Variation in BCL2 protein expression in follicular lymphomas without t(14;18) chromosomal translocations

Noraidah Masir, Margaret Jones, Faridah Abdul-Rahman, Chandramaya S. Florence, David Y. Mason

Research output: Contribution to journalArticle

6 Citations (Scopus)

Abstract

Aim: The hallmark of follicular lymphoma is the t(14;18) (q32;q21) chromosomal translocations that lead to deregulation of BCL2 expression in tumour cells. However, not all cases of follicular lymphoma express BCL2, nor is the t(14;18) translocation always present. Follicular lymphomas lacking the BCL2 rearrangement are less well studied with regards to their immunohistochemical and molecular features. This study aims to investigate the BCL2 protein expression pattern in t(14;18) negative follicular lymphomas. Methods: BCL2 protein expression pattern was analysed in 26 cases of t(14;18) negative follicular lymphoma [determined by fluorescence in situ hybridisation (FISH)], using antibodies against two-different epitopes, i.e., the widely-used antibody BCL2/124 and an alternative antibody E17. Results: Two of the t(14;18) negative cases showed evidence of BCL2 amplification and trisomy 18. A total of 13 cases (50%) lacked BCL2 expression. In 10 cases (38%) the expression was heterogeneous and in only three cases (12%) the BCL2 expression was strongly positive. These cases could thus be subdivided into three subgroups: Group I, normal BCL2 genes (i.e., no evidence of translocation or amplification), and BCL2 protein negative; Group II, normal BCL2 genes but BCL2 protein positive; and Group III, presence of other genetic alterations, i.e., BCL2 amplification and trisomy 18, and BCL2 protein positive. Conclusions: This study suggests that it may be possible on the basis of staining to predict that the t(14;18) translocation is absent if a case is either negative for BCL2 protein with different antibodies or has heterogeneous BCL2 expression, possibly acquired through a physiological process of differentiation.

Original languageEnglish
Pages (from-to)228-233
Number of pages6
JournalPathology
Volume44
Issue number3
DOIs
Publication statusPublished - Apr 2012

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Proto-Oncogene Proteins c-bcl-2
Genetic Translocation
Follicular Lymphoma
Antibodies
Physiological Phenomena
Fluorescence In Situ Hybridization
Epitopes
Staining and Labeling

Keywords

  • BCL2 expression
  • Follicular lymphoma
  • T(14;18) negative

ASJC Scopus subject areas

  • Pathology and Forensic Medicine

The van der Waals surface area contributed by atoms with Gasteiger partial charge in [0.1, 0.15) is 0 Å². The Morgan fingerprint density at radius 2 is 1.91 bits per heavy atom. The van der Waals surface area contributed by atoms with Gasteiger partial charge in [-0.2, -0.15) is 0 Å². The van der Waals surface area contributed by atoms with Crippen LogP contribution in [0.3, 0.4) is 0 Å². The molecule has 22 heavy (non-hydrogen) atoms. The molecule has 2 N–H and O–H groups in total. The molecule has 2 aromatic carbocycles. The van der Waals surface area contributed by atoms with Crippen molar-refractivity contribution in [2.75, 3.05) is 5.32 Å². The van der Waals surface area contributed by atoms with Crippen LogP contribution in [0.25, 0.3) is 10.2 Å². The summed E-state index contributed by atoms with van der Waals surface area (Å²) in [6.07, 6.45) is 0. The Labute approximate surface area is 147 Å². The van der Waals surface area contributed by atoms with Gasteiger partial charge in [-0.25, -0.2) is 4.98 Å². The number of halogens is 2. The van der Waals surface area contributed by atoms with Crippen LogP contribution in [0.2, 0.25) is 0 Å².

Cite this

Variation in BCL2 protein expression in follicular lymphomas without t(14;18) chromosomal translocations. / Masir, Noraidah; Jones, Margaret; Abdul-Rahman, Faridah; Florence, Chandramaya S.; Mason, David Y.

In: Pathology, Vol. 44, No. 3, 04.2012, p. 228-233.

Research output: Contribution to journalArticle

Masir, Noraidah ; Jones, Margaret ; Abdul-Rahman, Faridah ; Florence, Chandramaya S. ; Mason, David Y. / Variation in BCL2 protein expression in follicular lymphomas without t(14;18) chromosomal translocations. In: Pathology. 2012 ; Vol. 44, No. 3. pp. 228-233.
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AB - Aim: The hallmark of follicular lymphoma is the t(14;18) (q32;q21) chromosomal translocations that lead to deregulation of BCL2 expression in tumour cells. However, not all cases of follicular lymphoma express BCL2, nor is the t(14;18) translocation always present. Follicular lymphomas lacking the BCL2 rearrangement are less well studied with regards to their immunohistochemical and molecular features. This study aims to investigate the BCL2 protein expression pattern in t(14;18) negative follicular lymphomas. Methods: BCL2 protein expression pattern was analysed in 26 cases of t(14;18) negative follicular lymphoma [determined by fluorescence in situ hybridisation (FISH)], using antibodies against two-different epitopes, i.e., the widely-used antibody BCL2/124 and an alternative antibody E17. Results: Two of the t(14;18) negative cases showed evidence of BCL2 amplification and trisomy 18. A total of 13 cases (50%) lacked BCL2 expression. In 10 cases (38%) the expression was heterogeneous and in only three cases (12%) the BCL2 expression was strongly positive. These cases could thus be subdivided into three subgroups: Group I, normal BCL2 genes (i.e., no evidence of translocation or amplification), and BCL2 protein negative; Group II, normal BCL2 genes but BCL2 protein positive; and Group III, presence of other genetic alterations, i.e., BCL2 amplification and trisomy 18, and BCL2 protein positive. Conclusions: This study suggests that it may be possible on the basis of staining to predict that the t(14;18) translocation is absent if a case is either negative for BCL2 protein with different antibodies or has heterogeneous BCL2 expression, possibly acquired through a physiological process of differentiation.

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